Until then, “the rats are still dancing in the street,” said Anderson. “Every night I see them checking out garbage.”

In 2001, “No one wanted to talk about it,” he said. “We didn’t know everyone had the same problem.”

This time around, no one is keeping quiet.

“We’re seeing domesticated dogs going after them in broad daylight,” said Sasha Freeman, who frequently takes her Labrador retriever to Cadman Plaza Park.

“At that point, someone’s gotta acknowledge that we have a problem.”

Here’s the problem as far as I’m concerned: There’s only one Rat Hunter in the neighborhood!

Juliana Bunim is a writer who lives in Brooklyn Heights.

The Kitchen Sink

Things are about to get safer at Brooklyn’s only YWCA, on Third Avenue at State Street. The YWCA will install a much-needed sprinkler system with $50,000 in state funding obtained by Assemblywoman Joan Millman (D–Cobble Hill). …

Ever feel like the MTA is bullying subway riders around with fare hikes and service disruptions? Councilman Bill DeBlasio (D–Carroll Gardens) is trying to reign in the runaway agency with a straphangers’ Bill of Rights that includes the rights to regular service, clean stations and comprehendible public announcements. …

Ikea has cut some of the piers off from the mainland at its Red Hook site, but they are not being destroyed. Instead, the archipelago of piers will stay out to sea as places to store barges. …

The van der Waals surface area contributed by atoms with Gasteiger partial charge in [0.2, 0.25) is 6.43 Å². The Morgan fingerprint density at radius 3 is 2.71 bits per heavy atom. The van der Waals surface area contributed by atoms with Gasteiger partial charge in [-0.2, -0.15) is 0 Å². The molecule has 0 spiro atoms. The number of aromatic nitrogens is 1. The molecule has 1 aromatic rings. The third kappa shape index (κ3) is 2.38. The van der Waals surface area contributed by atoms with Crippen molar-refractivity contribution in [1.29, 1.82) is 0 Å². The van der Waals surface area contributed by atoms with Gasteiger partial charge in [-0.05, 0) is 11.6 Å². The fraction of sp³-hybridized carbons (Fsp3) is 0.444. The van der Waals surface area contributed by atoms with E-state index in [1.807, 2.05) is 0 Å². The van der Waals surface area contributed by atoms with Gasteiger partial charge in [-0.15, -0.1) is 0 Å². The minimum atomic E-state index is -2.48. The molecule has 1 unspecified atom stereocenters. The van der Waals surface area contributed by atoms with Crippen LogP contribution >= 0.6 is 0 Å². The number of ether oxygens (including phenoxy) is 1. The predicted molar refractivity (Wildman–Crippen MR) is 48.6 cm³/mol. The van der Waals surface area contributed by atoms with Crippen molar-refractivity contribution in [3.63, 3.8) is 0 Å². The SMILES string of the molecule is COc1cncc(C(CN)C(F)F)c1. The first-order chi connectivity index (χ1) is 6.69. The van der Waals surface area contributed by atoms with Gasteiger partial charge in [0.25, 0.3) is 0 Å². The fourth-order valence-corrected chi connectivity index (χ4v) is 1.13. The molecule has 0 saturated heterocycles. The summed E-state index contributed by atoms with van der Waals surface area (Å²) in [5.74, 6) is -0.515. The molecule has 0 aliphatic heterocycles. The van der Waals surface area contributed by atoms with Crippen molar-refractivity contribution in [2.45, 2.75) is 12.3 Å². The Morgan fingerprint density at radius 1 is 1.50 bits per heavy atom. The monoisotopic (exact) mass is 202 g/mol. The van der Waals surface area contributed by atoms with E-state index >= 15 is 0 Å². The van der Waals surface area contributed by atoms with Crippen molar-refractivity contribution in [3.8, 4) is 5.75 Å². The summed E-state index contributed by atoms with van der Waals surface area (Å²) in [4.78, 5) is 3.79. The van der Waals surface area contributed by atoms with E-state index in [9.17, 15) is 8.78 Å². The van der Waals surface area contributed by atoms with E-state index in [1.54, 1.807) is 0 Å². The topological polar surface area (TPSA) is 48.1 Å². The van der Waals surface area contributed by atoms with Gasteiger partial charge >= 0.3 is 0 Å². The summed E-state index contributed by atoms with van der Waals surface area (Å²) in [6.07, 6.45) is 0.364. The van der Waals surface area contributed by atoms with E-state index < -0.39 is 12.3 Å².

A hearty Sink welcome to new Brooklyn Heights resident — and former Bill Clinton speechwriter — Mark Katz. …

Ran into state Sen. Marty Connor (D–Brooklyn Heights) at David Walentas’s Christmas party at St. Ann’s Warehouse. Man, that senator loves his Brussels sprouts. See? We always said he was a great example for the kids. …

We hear that our Duffield Street pal Joy Chatel, who just got the city to back off from condeming her home, sold her lucrative air rights. That’s good news for those who want Chatel’s house to be turned into a museum to the Underground Railroad because it takes away an incentive to tear down the house.

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Reader Feedback

nivak from downtown brooklyn says:
is any two legged non union rats working on duffield street?
How many are undocumented?
How many live in the neighborhood?
how is this hotel bring in job for brooklynites?
Jan. 14, 2008, 1:52 am
Dan from some other says:
The odd thing is that there's not a Taco Bell in sight.

Then again, harking back to the corner of Ventura and Reseda ...
Jan. 14, 2008, 3:38 am
Joy Chatel from Brooklyn says:
I heard the air rights were sold. Can you please tell me
who I sold them to and how much did I get for it. My bank
account definitely doesn’t reflect any type of sail.
I would love to sell the air right. Do you have any takers?
Joy Chatel
Jan. 14, 2008, 11:48 am
Dan from some other says:
The air rights were sold to flying rats, which ought not to be confused with flying figs or any other flying f-objects.
Jan. 16, 2008, 7:50 pm